The world’s population of about 8 billion is expected to reach 10.4 billion by 2100, a growth largely driven by a phenomenon called “population momentum.” Population momentum occurs when a large generation of young people in their reproductive years leads to the number of births exceeding the number of deaths.
Given that momentum, there is very little that policies or family planning can do to curb population growth for the next several decades, said John Bongaarts, a distinguished scholar at the Population Council, a nonprofit that conducts demographic research on underserved populations.
“You have very large numbers of young people, and these young people have to go through reproductive years, which takes 40 to 50 years,” Bongaarts said. “Then you have the children of these children, so momentum actually takes more than three decades to run its course. Maybe 60 to 70 years.”
That would be good news for affluent countries that are grappling with record-low fertility rates, aging populations, and shrinking workforces. In the United States, people aged 65 and older are projected by 2034 to outnumber those under the age of 18 for the first time in U.S. history. China recorded its first population decline in decades this January, and an aging population has already put an expiration date on its economic miracle. South Korea is desperately looking for ways to raise its fertility rate, currently the world’s lowest at 0.78 births per woman. A fertility rate of 2.1 is needed for a country to maintain a stable population without migration.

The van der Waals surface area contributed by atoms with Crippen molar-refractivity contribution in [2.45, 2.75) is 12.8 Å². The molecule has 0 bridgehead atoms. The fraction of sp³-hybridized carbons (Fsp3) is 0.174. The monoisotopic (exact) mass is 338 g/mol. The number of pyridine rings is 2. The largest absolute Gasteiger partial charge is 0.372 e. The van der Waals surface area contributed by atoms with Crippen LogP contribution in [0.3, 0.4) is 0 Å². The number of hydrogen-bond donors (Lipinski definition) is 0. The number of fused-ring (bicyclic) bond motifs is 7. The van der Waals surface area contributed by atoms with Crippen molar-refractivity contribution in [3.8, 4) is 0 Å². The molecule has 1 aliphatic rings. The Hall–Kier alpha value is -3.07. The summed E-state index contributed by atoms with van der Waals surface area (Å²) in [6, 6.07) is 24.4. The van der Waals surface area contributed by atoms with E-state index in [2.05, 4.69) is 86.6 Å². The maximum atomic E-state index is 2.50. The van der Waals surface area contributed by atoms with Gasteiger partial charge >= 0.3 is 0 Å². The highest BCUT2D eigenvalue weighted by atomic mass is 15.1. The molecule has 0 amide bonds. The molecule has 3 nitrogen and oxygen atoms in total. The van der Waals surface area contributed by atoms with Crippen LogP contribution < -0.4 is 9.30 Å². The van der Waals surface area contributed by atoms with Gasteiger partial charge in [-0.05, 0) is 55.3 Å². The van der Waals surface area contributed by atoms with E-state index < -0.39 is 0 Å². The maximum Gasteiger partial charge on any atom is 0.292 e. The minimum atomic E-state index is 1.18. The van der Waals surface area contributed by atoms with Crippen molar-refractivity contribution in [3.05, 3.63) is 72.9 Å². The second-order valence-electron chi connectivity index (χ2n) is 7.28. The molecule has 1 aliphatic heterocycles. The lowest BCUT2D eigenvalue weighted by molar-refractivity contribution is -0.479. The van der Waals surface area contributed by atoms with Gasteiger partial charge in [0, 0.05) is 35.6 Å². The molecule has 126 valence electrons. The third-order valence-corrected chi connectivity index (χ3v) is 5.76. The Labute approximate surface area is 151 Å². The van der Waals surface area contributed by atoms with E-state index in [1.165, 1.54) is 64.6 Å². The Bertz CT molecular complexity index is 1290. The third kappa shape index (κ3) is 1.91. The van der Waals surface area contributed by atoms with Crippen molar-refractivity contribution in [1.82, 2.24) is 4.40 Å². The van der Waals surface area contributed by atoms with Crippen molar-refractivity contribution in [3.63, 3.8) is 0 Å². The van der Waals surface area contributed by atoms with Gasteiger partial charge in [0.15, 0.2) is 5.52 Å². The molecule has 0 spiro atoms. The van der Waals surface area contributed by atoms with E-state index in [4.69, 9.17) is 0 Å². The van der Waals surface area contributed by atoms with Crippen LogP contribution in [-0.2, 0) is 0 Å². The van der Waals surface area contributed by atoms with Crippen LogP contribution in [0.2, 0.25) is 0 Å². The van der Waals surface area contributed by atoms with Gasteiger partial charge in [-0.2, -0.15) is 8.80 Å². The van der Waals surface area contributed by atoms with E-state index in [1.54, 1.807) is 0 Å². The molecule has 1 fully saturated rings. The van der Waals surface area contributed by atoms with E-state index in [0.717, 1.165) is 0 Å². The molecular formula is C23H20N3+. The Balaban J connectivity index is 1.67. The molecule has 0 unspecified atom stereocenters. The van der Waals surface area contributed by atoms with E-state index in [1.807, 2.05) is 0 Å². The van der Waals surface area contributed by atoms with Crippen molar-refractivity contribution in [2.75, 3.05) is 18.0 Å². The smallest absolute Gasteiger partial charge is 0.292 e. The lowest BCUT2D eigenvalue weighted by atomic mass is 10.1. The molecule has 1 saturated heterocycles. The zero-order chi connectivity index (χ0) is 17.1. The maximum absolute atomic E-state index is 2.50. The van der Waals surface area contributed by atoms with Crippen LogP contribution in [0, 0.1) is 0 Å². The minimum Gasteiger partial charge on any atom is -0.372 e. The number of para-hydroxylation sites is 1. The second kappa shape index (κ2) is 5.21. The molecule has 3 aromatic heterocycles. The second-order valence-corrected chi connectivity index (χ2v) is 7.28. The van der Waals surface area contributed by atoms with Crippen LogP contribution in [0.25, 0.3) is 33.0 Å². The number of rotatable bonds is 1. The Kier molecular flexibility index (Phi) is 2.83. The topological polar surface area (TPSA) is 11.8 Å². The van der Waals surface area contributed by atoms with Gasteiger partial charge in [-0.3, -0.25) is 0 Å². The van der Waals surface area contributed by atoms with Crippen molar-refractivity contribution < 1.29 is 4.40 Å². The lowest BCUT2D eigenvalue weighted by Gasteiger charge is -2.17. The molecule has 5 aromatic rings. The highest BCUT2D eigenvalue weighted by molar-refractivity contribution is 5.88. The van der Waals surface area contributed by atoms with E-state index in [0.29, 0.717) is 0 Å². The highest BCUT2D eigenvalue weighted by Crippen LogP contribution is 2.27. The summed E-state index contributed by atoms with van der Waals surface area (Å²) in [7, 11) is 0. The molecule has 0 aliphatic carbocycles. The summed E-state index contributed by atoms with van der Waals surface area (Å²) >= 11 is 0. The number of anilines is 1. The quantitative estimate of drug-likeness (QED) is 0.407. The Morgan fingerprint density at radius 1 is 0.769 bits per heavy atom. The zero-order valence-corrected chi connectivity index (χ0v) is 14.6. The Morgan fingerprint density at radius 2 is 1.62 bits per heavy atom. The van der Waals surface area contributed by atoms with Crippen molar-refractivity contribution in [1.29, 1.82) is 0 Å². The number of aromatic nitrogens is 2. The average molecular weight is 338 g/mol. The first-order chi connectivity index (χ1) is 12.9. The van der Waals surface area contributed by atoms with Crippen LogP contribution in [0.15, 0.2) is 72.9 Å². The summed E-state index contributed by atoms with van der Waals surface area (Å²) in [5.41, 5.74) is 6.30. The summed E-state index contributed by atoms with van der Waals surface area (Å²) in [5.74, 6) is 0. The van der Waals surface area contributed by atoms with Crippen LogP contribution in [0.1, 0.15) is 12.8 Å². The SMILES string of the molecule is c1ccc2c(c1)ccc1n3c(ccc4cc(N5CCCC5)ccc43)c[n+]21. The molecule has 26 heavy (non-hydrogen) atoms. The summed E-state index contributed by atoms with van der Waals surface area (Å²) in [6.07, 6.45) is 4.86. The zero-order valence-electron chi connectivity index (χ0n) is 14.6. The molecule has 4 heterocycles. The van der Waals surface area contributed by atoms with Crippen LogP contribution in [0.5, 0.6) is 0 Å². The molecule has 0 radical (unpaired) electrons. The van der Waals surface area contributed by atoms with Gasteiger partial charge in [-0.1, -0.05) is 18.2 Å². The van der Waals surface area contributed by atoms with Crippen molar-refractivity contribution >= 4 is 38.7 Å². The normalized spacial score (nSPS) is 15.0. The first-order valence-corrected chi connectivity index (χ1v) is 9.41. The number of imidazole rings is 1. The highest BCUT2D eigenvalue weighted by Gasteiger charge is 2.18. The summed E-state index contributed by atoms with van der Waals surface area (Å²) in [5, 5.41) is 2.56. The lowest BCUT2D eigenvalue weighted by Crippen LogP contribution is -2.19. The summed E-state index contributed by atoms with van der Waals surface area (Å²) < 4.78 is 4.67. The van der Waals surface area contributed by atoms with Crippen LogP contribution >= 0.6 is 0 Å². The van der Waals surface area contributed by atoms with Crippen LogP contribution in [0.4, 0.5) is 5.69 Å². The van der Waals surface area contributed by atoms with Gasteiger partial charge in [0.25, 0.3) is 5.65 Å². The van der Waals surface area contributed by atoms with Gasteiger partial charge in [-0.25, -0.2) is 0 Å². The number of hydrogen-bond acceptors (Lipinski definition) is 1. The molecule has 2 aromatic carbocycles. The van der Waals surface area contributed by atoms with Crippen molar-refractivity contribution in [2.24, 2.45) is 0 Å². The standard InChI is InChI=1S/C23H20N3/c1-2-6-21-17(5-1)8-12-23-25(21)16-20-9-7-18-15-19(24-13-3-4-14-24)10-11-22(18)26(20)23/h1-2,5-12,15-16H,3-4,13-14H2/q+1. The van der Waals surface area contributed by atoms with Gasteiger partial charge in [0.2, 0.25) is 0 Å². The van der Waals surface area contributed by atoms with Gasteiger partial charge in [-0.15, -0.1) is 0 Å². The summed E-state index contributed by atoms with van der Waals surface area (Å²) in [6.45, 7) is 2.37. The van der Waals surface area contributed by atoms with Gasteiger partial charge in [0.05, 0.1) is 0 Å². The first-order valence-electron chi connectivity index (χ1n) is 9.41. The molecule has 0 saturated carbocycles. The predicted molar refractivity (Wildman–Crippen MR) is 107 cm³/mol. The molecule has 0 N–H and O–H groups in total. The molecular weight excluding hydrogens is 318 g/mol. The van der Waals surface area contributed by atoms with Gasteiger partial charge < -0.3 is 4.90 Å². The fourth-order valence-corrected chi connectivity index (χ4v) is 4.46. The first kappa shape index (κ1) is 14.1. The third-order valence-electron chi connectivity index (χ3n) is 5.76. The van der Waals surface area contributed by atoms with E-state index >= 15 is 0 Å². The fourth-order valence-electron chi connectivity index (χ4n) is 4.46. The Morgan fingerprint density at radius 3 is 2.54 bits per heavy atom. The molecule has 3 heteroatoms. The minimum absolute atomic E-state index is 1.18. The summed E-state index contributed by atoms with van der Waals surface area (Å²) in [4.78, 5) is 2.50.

But instead, half of the global population growth from 2022 to 2050 will occur in sub-Saharan Africa. The region’s population is currently growing three times faster than the rest of the world, and by the end of the century, it will be home to a third of all people in the world, compared to only 14 percent in 2019. This means that the burden of rapid population growth will fall on some of the poorest countries in the world, with nearly half of the region having a gross national income per capita below $1,135, and in places that are among the most vulnerable to climate change.
Fertility rates are declining in sub-Saharan Africa, but not enough to avoid concerns over food security, adequate infrastructure, and employment for the influx of young people. Sub-Saharan Africa has a fertility rate of 4.45, and Niger, Chad, Somalia, and the Democratic Republic of the Congo lead the region with rates exceeding 6.0. By comparison, the United States and Western Europe have rates around 1.6. Experts say that part of the explanation can be found in a mindset ingrained from times of turmoil and war in African history: strength in numbers.